Brown Booby

Sula leucogaster

ML282291021


©
Nadir Souirgi
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eBird Checklist S76604267
Inwood Hill Park--Dyckman Fields
New York, New York, United States
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Latitude and Longitude 40.8719, -73.9307 Map

Age
Not specified
Sex
Not specified
Behaviors
Breeding
Tags

Media notes

Observation details

-MEGA RARITY-An eBird New York County first, and likely a historic county record if accepted. At approximately 8:45 - 8:50 am, from the southwest corner of the Dyckman Pier looking north, Nathan O’Reilly spotted a very dark bird with a “funny flight style” approaching us down the middle of the Hudson River along with some Herring Gulls. He immediately asked me to get on it. I connected with the bird somewhere in line with the mouth of the Spuyten Duyvill Shipping Channel. Initially I assumed that it was an uncommonly dark 1st cycle HEGU for two obvious reasons, first because this was a brown bird in late November, and second, it was similar in size to the gulls it flew with. My initial impression was a generically gull-like bird that displayed smoother and deeper wing beats and more angled downward pointing wings. However, It did not appear much larger, lankier, or longer winged than the gulls. Still unconvinced, I watched it very closely trying to dispute the idea that it was anything but a 1st cycle HEGU, even as it got closer. By the time it was nearly parallel to our position, it displayed solid sulid characteristic field marks: a long, nearly equal front and rear projection; long head/bill seemingly lacking a distinction in silhouette between the neck, head, and bill; gradually sloping neck to bill tip that tapered to a point. I continued my skepticism by focusing on observable characteristics rather than trying to come to an immediate conclusion, even as it continued its way a bit south of us. I was at that point certain that it was a sulid sp., but again, still observing it carefully, weary of the possibility of falling into a trap of a false positive. To the possible annoyance of other birders, I didn’t post the sighting to the NYC WhatsApp group until it was well under the George Washington Bridge. By that point Nathan and I already started comparing impressions and were comfortable that it was an immature Brown Booby. Owing to the extreme unlikelihood that this was in fact a BRBO flying south down the Hudson River, I consciously reported it to the WhatsApp group at 8:52 am, as a sulid sp. I did this with the concern that a definitive ID might prevent other birders from coming to their own conclusions. I thought there would be value in comparing multiple unmediated impressions of this bird. Whlile some of our shared impressions describe sulids generally, others describe features specific to an immature Brown Booby. Here are the observations that Nathan and I described to each other- and agreed on, that we felt ruled out a 1st cycle Northern Gannet. Some of these qualities overlap with sulids generally, while others are distinguishing: about the size of HEGU, of which it was initially flying with a small flock; did not appear extremely long, lanky, or long winged; more angled sharply pointed wings; deep unhurried wing beats; a smooth flap flap flap glide flight style; long head and tail projection; tendency to point bill in a slight downward position; uniformly dark brown lacking and noticeable contrast to the neck, belly, upper wing, or rump; whitish underwing but not displaying a strong contrast with the upper wing. Notably, Danny Karlson, a local birder joined us at the pier after the bird was past the GW. He reported that he just left James Knox, an experienced birder, at the north end of the Dyckman Ball Fields who told him a Brown Booby just flew past him, flying south down the Hudson. We were not in touch with James. This was his own observation. I am aware, as one expert birder asserted, that the images don’t unequivocally rule out an immature NOGA. I can say that the images taken by Nathan O’Rielly, that show NOGA plumage characteristics are the result of light artifacts of the images themselves, and do not completely describe how this bird appeared in the field, specifically in regards to coloration and relative size. As a result, Nathan and I, based on our careful study of the bird, do not share those concerns. Wether or not our observation is accepted is another matter. The sky was overcast and I believe winds were steady west northwest hovering around 7-10mph; temperature was in the mid 40’s but felt palpably colder.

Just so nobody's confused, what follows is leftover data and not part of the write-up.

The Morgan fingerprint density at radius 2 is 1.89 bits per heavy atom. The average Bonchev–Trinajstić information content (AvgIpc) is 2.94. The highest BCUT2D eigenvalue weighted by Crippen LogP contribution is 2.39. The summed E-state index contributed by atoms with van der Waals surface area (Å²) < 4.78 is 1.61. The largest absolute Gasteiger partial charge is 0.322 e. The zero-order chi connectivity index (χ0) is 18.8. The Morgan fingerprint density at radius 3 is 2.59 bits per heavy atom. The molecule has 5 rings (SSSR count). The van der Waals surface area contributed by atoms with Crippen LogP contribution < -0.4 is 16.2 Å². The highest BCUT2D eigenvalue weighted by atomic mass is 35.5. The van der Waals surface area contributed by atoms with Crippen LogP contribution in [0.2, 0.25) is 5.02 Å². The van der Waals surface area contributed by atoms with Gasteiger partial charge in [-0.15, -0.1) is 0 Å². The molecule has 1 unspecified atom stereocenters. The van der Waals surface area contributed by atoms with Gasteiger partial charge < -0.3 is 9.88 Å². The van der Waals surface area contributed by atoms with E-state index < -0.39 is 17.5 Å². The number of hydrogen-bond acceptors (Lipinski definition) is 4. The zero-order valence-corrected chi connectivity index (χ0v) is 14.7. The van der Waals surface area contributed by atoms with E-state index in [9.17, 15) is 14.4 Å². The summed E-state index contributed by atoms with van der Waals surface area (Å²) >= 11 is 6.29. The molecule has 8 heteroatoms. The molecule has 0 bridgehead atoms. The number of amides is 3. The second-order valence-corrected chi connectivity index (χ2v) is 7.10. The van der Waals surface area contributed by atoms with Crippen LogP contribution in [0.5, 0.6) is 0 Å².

Technical Information

Model
NIKON D5600
f-stop
f/6.3
Focal length
300 mm
Shutter speed
1/1000 sec
ISO
800
Flash
Flash did not fire
Original file size
65KB
Dimensions
594 x 396

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